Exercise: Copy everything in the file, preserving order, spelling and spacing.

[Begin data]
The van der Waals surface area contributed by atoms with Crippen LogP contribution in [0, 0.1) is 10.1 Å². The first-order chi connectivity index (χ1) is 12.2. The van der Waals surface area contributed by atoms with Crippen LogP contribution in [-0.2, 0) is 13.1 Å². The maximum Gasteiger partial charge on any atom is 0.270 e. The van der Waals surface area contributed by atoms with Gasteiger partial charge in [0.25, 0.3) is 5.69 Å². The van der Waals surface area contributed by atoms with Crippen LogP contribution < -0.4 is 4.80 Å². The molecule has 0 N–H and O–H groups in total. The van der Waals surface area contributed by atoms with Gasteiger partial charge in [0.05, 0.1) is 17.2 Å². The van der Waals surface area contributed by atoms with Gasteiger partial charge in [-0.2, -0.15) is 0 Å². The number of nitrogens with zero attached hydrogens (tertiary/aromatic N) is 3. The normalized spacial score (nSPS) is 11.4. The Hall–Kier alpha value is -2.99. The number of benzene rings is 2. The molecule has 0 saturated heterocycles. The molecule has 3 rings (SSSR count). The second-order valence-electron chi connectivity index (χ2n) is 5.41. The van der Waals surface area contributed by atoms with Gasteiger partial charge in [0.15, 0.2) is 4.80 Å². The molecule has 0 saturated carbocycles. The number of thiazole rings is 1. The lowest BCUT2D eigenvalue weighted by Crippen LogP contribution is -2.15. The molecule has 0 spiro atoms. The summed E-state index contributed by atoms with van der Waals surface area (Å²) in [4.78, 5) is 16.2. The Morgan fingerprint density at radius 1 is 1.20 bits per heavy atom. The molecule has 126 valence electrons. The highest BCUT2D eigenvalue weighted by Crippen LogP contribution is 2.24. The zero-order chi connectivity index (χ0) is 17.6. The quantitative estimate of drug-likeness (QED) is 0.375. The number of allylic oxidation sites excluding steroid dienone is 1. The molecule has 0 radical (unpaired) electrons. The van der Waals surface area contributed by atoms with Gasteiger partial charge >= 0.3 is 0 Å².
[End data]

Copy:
The van der Waals surface area contributed by atoms with Crippen LogP contribution in [0, 0.1) is 10.1 Å². The first-order chi connectivity index (χ1) is 12.2. The van der Waals surface area contributed by atoms with Crippen LogP contribution in [-0.2, 0) is 13.1 Å². The maximum Gasteiger partial charge on any atom is 0.270 e. The van der Waals surface area contributed by atoms with Gasteiger partial charge in [0.25, 0.3) is 5.69 Å². The van der Waals surface area contributed by atoms with Crippen LogP contribution < -0.4 is 4.80 Å². The molecule has 0 N–H and O–H groups in total. The van der Waals surface area contributed by atoms with Gasteiger partial charge in [0.05, 0.1) is 17.2 Å². The van der Waals surface area contributed by atoms with Gasteiger partial charge in [-0.2, -0.15) is 0 Å². The number of nitrogens with zero attached hydrogens (tertiary/aromatic N) is 3. The normalized spacial score (nSPS) is 11.4. The Hall–Kier alpha value is -2.99. The number of benzene rings is 2. The molecule has 0 saturated heterocycles. The molecule has 3 rings (SSSR count). The second-order valence-electron chi connectivity index (χ2n) is 5.41. The van der Waals surface area contributed by atoms with Gasteiger partial charge in [0.15, 0.2) is 4.80 Å². The molecule has 0 saturated carbocycles. The number of thiazole rings is 1. The lowest BCUT2D eigenvalue weighted by Crippen LogP contribution is -2.15. The molecule has 0 spiro atoms. The summed E-state index contributed by atoms with van der Waals surface area (Å²) in [4.78, 5) is 16.2. The Morgan fingerprint density at radius 1 is 1.20 bits per heavy atom. The molecule has 126 valence electrons. The highest BCUT2D eigenvalue weighted by Crippen LogP contribution is 2.24. The zero-order chi connectivity index (χ0) is 17.6. The quantitative estimate of drug-likeness (QED) is 0.375. The number of allylic oxidation sites excluding steroid dienone is 1. The molecule has 0 radical (unpaired) electrons. The van der Waals surface area contributed by atoms with Gasteiger partial charge >= 0.3 is 0 Å².